There are several types of depression that can occur during different stages of life, and even during different times of the year. The types of depression can vary, and it can be difficult to recognize depression in a loved one - especially an older adult.
CaraVita Home Care knows that it isn’t always easy to recognize the signs of depression in seniors, and the topic is difficult to approach. We would like to provide you with information regarding the types of depression, when they may occur, and some signs that may indicate your loved one is dealing with depression.
Type #1: Major Depressive Disorder (M.D.D.)
Major Depressive Disorder, commonly referred to as “clinical depression,” is the most common type of depression. This form of depression is a mood disorder that causes persistent sadness and a loss of interest. It can interfere with the activities of daily living, such as sleeping, eating, or working. Some symptoms associated with M.D.D. include:
- Feelings of sadness or hopelessness
- Irritability or drastic mood swings
- Loss of interest in hobbies or activities
- Sleep pattern shifts (too much sleep or insomnia)
- Difficulty concentrating
- Weight gain/loss
Unfortunately, these symptoms can be caused by other variables, such as side effects of certain medications, making depression in seniors challenging to diagnose. It’s important to remember that depression is not a normal part of aging, and any symptoms or indicators should be taken seriously. If your parent or loved one displays symptoms or signs of depression for two or more weeks, you should consult with a healthcare professional for a proper diagnosis.
Type #2: Persistent Depressive Disorder (P.D.D.)
Also referred to as dysthymia, Persistent Depressive Disorder is a type of depression that occurs on most days in the span of two or more years. This disorder is particularly hard to diagnose as people with P.D.D. may experience brief periods where they do not feel depressed and feel as if their depression is gone.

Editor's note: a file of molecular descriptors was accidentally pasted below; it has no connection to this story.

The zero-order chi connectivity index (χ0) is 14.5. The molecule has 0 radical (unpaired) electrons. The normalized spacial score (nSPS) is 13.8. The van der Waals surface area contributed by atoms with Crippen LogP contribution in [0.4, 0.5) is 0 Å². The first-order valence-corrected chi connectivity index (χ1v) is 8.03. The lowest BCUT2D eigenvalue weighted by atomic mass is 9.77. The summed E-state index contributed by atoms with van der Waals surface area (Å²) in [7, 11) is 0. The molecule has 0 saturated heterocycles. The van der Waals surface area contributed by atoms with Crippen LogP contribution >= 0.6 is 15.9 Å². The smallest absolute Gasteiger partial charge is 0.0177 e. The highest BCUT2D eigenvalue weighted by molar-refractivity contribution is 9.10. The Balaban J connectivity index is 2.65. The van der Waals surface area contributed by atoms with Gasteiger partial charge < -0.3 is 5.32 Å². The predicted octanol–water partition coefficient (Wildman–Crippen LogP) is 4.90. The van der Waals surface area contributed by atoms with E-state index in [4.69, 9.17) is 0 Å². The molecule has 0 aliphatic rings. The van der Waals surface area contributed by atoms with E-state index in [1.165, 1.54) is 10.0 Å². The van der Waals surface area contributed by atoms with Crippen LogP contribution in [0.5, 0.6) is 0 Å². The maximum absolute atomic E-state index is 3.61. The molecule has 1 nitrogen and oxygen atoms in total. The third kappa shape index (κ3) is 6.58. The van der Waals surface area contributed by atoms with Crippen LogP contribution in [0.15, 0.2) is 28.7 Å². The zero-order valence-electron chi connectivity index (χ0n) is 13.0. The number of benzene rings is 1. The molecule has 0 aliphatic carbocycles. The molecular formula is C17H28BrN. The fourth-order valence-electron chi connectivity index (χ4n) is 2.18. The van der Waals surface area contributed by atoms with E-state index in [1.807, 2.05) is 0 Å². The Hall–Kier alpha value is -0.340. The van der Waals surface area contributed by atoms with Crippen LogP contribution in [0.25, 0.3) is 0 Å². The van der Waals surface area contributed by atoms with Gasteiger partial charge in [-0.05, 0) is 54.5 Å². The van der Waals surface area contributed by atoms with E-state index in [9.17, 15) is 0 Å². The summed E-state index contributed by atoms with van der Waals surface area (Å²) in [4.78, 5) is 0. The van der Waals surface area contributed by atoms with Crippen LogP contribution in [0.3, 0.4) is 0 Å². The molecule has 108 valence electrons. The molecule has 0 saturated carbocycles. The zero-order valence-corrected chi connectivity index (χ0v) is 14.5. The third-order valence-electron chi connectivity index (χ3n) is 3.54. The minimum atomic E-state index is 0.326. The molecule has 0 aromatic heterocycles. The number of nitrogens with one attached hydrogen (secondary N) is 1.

While Persistent Depressive Disorder and Major Depressive Disorder are similar, their diagnosis is where you can find the most significant difference. With P.D.D., a person must show at least three symptoms for over two years to be diagnosed, whereas, with M.D.D., a person must demonstrate five or more signs for two weeks.
Type #3: Atypical Depression
Atypical Depression is a type of depression that does not follow the “typical” representation of depression. With most types of depression, the positive effects of good news do not last for an extended period. However, with atypical depression, the light of positive news can last for some time and even appear to end the cycle of depression. The following characteristics are associated with atypical depression:
- Excessive eating or weight gain
- Excessive sleeping
- Intense sensitivity to rejection or bad news
- Strongly reactive moods
- Feeling weighed down, fatigue, or weakness
Type #4: Seasonal Affective Disorder (S.A.D.)
Seasonal Affective Disorder, keenly named to make the acronym S.A.D., is a type of depression that can occur as the seasons change. If your parent or loved one experiences low energy, weight gain, or social withdrawal during the winter months, but not the rest of the year, S.A.D. may be the underlying issue.
All types of depression are serious, and if your loved one is displaying symptoms, you should be open with them about your concerns. Being open and showing that you care may help, but seeking assistance from medical professionals is the best form of treatment available.